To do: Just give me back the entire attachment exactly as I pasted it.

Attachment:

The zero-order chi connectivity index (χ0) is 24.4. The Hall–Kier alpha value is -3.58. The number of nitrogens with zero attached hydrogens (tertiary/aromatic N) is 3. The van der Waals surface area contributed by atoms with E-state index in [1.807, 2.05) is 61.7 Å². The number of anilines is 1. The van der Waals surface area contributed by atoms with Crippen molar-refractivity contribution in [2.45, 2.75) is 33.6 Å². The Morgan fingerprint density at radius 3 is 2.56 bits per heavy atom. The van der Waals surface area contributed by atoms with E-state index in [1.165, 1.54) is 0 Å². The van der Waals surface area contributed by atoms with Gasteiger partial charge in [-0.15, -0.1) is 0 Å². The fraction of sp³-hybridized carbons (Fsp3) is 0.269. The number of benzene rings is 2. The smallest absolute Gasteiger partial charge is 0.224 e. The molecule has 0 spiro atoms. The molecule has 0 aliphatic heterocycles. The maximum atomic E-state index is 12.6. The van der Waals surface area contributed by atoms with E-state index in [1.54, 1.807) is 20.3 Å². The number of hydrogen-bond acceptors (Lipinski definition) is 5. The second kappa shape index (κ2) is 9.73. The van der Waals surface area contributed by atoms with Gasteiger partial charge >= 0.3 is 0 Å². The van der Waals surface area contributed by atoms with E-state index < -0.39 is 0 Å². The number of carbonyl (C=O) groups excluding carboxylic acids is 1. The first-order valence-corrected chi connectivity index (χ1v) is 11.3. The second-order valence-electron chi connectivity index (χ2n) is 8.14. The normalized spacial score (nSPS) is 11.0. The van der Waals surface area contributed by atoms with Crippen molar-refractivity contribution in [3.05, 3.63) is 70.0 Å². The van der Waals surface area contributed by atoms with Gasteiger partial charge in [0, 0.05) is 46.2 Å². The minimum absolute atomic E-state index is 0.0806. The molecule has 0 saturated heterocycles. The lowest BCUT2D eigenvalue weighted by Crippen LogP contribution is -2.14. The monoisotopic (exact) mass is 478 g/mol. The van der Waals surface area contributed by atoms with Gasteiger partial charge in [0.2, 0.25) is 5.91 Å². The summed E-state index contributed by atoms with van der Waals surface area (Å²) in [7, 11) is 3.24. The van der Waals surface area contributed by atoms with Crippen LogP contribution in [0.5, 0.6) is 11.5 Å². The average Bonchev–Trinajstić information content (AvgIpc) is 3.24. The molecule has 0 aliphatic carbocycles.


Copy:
The zero-order chi connectivity index (χ0) is 24.4. The Hall–Kier alpha value is -3.58. The number of nitrogens with zero attached hydrogens (tertiary/aromatic N) is 3. The van der Waals surface area contributed by atoms with E-state index in [1.807, 2.05) is 61.7 Å². The number of anilines is 1. The van der Waals surface area contributed by atoms with Crippen molar-refractivity contribution in [2.45, 2.75) is 33.6 Å². The Morgan fingerprint density at radius 3 is 2.56 bits per heavy atom. The van der Waals surface area contributed by atoms with E-state index in [1.165, 1.54) is 0 Å². The van der Waals surface area contributed by atoms with Gasteiger partial charge in [-0.15, -0.1) is 0 Å². The fraction of sp³-hybridized carbons (Fsp3) is 0.269. The number of benzene rings is 2. The smallest absolute Gasteiger partial charge is 0.224 e. The molecule has 0 spiro atoms. The molecule has 0 aliphatic heterocycles. The maximum atomic E-state index is 12.6. The van der Waals surface area contributed by atoms with E-state index in [1.54, 1.807) is 20.3 Å². The number of hydrogen-bond acceptors (Lipinski definition) is 5. The second kappa shape index (κ2) is 9.73. The van der Waals surface area contributed by atoms with Gasteiger partial charge >= 0.3 is 0 Å². The van der Waals surface area contributed by atoms with E-state index < -0.39 is 0 Å². The number of carbonyl (C=O) groups excluding carboxylic acids is 1. The first-order valence-corrected chi connectivity index (χ1v) is 11.3. The second-order valence-electron chi connectivity index (χ2n) is 8.14. The normalized spacial score (nSPS) is 11.0. The van der Waals surface area contributed by atoms with Crippen molar-refractivity contribution in [3.05, 3.63) is 70.0 Å². The van der Waals surface area contributed by atoms with Gasteiger partial charge in [0, 0.05) is 46.2 Å². The minimum absolute atomic E-state index is 0.0806. The molecule has 0 saturated heterocycles. The lowest BCUT2D eigenvalue weighted by Crippen LogP contribution is -2.14. The monoisotopic (exact) mass is 478 g/mol. The van der Waals surface area contributed by atoms with Gasteiger partial charge in [0.2, 0.25) is 5.91 Å². The summed E-state index contributed by atoms with van der Waals surface area (Å²) in [7, 11) is 3.24. The van der Waals surface area contributed by atoms with Crippen LogP contribution in [0.5, 0.6) is 11.5 Å². The average Bonchev–Trinajstić information content (AvgIpc) is 3.24. The molecule has 0 aliphatic carbocycles.